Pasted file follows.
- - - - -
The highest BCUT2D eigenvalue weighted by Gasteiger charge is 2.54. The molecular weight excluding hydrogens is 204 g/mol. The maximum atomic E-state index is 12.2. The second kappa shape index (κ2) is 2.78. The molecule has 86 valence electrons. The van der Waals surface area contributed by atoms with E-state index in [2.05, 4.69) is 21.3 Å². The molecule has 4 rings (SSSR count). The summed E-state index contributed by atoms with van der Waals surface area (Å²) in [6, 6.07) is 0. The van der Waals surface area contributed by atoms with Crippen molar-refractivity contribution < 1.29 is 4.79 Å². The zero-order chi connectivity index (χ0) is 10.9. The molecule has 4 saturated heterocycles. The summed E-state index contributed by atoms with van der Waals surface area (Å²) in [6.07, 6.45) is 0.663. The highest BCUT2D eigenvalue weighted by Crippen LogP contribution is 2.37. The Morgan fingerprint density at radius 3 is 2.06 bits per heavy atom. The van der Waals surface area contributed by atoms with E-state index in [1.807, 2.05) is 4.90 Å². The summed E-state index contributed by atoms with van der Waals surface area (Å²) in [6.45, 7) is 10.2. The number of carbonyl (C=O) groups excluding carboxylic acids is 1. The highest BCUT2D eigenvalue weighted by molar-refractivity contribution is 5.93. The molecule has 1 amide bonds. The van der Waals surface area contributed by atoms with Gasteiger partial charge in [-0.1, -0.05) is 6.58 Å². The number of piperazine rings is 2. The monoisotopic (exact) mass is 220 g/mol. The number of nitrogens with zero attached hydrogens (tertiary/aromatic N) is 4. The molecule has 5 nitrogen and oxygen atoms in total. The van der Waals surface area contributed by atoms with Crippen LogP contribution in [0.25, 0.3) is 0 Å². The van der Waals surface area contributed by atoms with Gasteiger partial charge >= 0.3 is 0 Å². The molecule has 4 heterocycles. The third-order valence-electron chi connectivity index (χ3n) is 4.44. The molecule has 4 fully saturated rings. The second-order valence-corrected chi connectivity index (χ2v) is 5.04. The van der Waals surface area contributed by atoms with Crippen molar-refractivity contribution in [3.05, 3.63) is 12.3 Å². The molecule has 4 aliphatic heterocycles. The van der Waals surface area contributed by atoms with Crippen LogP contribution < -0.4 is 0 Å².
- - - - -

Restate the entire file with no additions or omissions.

The highest BCUT2D eigenvalue weighted by Gasteiger charge is 2.54. The molecular weight excluding hydrogens is 204 g/mol. The maximum atomic E-state index is 12.2. The second kappa shape index (κ2) is 2.78. The molecule has 86 valence electrons. The van der Waals surface area contributed by atoms with E-state index in [2.05, 4.69) is 21.3 Å². The molecule has 4 rings (SSSR count). The summed E-state index contributed by atoms with van der Waals surface area (Å²) in [6, 6.07) is 0. The van der Waals surface area contributed by atoms with Crippen molar-refractivity contribution < 1.29 is 4.79 Å². The zero-order chi connectivity index (χ0) is 10.9. The molecule has 4 saturated heterocycles. The summed E-state index contributed by atoms with van der Waals surface area (Å²) in [6.07, 6.45) is 0.663. The highest BCUT2D eigenvalue weighted by Crippen LogP contribution is 2.37. The Morgan fingerprint density at radius 3 is 2.06 bits per heavy atom. The van der Waals surface area contributed by atoms with E-state index in [1.807, 2.05) is 4.90 Å². The summed E-state index contributed by atoms with van der Waals surface area (Å²) in [6.45, 7) is 10.2. The number of carbonyl (C=O) groups excluding carboxylic acids is 1. The highest BCUT2D eigenvalue weighted by molar-refractivity contribution is 5.93. The molecule has 1 amide bonds. The van der Waals surface area contributed by atoms with Gasteiger partial charge in [-0.1, -0.05) is 6.58 Å². The number of piperazine rings is 2. The monoisotopic (exact) mass is 220 g/mol. The number of nitrogens with zero attached hydrogens (tertiary/aromatic N) is 4. The molecule has 5 nitrogen and oxygen atoms in total. The van der Waals surface area contributed by atoms with Crippen LogP contribution in [0.25, 0.3) is 0 Å². The van der Waals surface area contributed by atoms with Gasteiger partial charge >= 0.3 is 0 Å². The molecule has 4 heterocycles. The third-order valence-electron chi connectivity index (χ3n) is 4.44. The molecule has 4 fully saturated rings. The second-order valence-corrected chi connectivity index (χ2v) is 5.04. The van der Waals surface area contributed by atoms with Crippen molar-refractivity contribution in [3.05, 3.63) is 12.3 Å². The molecule has 4 aliphatic heterocycles. The van der Waals surface area contributed by atoms with Crippen LogP contribution < -0.4 is 0 Å².